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Letter from the country

Rachael Treasure and Akbar the Waler stallion

Bestselling Tasmanian author Rachael Treasure shares a quiet moment with her Waler stallion Akbar as they peruse her recently-released novel — The Rouseabout.

Rachael also writes a very popular web blog — Treasure’s Tales — where, in her own laconic voice, she documents the ups and downs of country life … its about life on a farm, not a country weekender …

Rachael has joined our team at thisTasmania and will contribute a regular Letter from the country.

Here’s her first Letter … an ode, sort of, to the humble swede which freckles Tasmanian paddocks during winter.

This spring, when I next get a poddy lamb to raise, I’m going to call it “Neeps”. Its the Welsh term for swede and when ‘bashed’ with butter is a delicious golden dish.

Our district of Levendale is famous for its swede. So much so, we have an oversupply of them in our farm kitchen.

This winter, when trying to invent new ways of eating them, I discovered the wonderful word, neeps, in my Stephanie Alexander cookbook.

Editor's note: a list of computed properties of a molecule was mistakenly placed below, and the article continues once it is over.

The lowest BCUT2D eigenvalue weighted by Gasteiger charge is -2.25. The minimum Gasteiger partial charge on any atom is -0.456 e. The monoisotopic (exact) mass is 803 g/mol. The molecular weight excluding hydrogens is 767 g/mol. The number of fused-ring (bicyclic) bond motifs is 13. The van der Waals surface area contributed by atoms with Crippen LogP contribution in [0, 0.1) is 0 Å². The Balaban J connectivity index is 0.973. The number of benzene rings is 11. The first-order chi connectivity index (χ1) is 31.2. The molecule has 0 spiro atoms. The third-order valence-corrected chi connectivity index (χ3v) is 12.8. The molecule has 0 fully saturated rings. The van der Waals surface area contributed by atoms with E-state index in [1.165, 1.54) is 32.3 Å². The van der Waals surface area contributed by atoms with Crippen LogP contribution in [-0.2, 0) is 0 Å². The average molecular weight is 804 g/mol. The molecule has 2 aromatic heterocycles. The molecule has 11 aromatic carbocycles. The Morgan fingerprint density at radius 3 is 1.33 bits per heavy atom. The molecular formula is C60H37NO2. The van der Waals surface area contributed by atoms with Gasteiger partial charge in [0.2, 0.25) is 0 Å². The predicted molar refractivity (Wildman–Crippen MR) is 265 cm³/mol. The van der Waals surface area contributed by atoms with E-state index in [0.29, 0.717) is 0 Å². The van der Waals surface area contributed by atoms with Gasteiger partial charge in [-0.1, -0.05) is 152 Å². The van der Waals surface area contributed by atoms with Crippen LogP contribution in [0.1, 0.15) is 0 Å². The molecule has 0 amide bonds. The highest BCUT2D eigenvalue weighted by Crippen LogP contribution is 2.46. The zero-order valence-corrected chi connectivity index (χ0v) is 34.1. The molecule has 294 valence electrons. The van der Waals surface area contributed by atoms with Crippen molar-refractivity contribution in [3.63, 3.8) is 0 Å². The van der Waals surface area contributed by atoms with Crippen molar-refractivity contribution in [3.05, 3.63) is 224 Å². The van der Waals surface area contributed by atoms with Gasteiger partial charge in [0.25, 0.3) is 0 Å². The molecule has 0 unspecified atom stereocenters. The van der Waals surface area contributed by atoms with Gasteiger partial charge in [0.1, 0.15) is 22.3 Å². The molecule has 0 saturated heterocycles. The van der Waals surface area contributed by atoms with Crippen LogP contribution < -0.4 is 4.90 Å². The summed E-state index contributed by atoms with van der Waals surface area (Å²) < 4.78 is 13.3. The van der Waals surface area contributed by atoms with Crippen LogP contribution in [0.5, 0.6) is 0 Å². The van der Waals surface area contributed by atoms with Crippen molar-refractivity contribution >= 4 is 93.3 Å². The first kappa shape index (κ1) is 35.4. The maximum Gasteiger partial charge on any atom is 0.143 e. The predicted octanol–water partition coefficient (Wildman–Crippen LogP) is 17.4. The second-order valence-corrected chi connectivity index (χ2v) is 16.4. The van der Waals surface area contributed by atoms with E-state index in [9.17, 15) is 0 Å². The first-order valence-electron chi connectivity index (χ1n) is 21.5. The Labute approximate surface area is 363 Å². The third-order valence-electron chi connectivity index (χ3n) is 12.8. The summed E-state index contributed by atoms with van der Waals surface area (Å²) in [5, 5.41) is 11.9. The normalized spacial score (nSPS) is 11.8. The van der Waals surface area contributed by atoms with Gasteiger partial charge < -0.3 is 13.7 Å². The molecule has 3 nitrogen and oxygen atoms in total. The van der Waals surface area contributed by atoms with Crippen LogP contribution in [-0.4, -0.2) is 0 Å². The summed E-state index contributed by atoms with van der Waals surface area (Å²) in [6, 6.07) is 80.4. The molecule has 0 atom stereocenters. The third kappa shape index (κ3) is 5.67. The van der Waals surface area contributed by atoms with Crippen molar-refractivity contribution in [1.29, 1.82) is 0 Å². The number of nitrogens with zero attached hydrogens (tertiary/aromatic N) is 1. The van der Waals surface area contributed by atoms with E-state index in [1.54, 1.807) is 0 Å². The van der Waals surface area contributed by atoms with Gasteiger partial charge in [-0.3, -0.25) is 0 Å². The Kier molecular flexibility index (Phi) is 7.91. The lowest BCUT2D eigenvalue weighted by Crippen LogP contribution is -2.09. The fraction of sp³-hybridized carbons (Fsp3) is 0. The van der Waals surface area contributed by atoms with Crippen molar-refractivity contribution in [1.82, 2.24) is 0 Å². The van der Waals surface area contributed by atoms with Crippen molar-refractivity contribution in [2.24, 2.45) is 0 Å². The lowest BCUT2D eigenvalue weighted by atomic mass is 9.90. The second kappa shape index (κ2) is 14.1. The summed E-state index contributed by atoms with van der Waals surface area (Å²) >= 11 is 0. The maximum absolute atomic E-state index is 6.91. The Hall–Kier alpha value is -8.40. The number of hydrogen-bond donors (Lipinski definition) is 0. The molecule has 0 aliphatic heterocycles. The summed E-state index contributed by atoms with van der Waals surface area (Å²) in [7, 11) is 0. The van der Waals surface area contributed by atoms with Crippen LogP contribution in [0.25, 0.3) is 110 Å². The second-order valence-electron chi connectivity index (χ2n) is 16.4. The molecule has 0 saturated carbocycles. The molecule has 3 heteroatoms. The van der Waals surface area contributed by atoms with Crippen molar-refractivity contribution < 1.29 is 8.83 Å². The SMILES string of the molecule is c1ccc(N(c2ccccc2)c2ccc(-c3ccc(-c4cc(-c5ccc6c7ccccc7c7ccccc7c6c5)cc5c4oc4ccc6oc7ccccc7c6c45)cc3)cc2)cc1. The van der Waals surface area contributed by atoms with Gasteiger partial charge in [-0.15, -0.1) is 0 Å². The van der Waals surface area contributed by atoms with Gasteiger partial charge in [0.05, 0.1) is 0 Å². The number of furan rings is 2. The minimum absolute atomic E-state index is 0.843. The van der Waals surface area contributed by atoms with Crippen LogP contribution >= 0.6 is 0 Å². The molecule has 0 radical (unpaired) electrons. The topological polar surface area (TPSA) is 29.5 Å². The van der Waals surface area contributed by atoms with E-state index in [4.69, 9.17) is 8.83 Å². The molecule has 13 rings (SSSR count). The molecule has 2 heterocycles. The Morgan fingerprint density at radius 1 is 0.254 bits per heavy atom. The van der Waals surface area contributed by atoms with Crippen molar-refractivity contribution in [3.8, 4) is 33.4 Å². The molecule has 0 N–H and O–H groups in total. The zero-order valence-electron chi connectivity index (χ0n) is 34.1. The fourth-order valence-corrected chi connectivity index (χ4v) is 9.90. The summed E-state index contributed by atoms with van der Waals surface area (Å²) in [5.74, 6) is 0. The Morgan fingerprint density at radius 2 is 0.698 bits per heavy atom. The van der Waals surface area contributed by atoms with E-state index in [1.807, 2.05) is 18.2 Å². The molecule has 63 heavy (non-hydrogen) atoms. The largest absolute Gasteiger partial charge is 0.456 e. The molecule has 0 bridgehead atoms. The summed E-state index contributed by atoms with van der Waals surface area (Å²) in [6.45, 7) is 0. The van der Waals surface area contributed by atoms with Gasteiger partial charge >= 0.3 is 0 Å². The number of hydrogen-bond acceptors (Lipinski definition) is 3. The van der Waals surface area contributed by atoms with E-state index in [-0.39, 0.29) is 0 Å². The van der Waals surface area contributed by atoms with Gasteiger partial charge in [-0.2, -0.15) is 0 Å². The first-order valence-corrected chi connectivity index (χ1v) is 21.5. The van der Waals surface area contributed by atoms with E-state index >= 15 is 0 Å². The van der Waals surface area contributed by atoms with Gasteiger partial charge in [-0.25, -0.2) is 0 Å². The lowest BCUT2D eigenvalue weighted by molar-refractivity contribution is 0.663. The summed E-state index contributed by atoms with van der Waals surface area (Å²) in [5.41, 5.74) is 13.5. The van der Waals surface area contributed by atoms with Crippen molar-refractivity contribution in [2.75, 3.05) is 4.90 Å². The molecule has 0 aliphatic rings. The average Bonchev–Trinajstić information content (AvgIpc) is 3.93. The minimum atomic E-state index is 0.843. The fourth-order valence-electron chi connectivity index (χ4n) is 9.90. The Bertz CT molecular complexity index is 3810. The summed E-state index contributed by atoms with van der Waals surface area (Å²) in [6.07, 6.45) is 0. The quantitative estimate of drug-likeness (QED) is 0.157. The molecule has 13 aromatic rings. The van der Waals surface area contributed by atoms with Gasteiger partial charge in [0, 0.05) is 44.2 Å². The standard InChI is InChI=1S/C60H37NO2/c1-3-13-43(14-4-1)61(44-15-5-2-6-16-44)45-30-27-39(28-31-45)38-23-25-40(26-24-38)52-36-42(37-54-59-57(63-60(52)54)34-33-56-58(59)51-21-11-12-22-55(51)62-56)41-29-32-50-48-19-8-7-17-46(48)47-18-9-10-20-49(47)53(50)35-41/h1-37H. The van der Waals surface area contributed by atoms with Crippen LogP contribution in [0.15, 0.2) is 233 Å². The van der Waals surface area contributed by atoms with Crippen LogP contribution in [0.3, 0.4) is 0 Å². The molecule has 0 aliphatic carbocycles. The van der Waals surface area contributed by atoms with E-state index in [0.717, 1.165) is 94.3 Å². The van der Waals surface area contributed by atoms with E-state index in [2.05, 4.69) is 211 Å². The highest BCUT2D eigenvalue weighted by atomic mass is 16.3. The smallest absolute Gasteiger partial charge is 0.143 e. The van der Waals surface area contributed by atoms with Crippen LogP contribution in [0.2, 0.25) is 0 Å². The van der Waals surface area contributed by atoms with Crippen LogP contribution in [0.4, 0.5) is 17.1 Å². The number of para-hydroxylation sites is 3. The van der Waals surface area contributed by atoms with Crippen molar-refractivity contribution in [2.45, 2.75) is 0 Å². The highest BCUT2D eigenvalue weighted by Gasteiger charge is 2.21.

With our bleak long winters in this district, we grow swedes, turnips and rape as fodder crops for our sheep and cattle. Giant things that the stock, wallabies and possums sink their teeth into while they’re still in the ground, turning them into white bowls.

The trend now in fancy-pants grocery stores in the cities is to sell both turnips and swedes as more marketable small round bulbs.

A shame, as the giant swede tastes so much sweeter.

SwedeThey can be a big as a babies head … as my baby daughter Rosie demonstrates with her friend, “Sven da Svede.” (As you can see, entertainment in the country is entirely ones own responsibility. Strolls with babies to coffee shops and parks to meet other mums is not an option here!)

A downside of eating swedes are of course the prevailing ‘winds’ that result.

After trying to eat our way through ten kilos of swede it’s rather breezy in our house this winter … but on the upside, it provides more delightful family entertainment for simple country folk like us.

Editor’s Note: The Rouseabout has sold 55,000 copies [June 30 2007] and it looks as if Penguin might be preparing for a reprint.

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Treasure’s Tales » Blog Archive » This (inclement) Tasmania
07.12.07 at 10:27 pm

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nicole 08.05.07 at 1:35 pm

Your books are really really good once i start reading them i can never put them down till they are finished and i know of alot of people that have read them and say the same thing. They really take you to another life when i read your books
I cant wait till the next one comes out.
Nicole, Albury NSW

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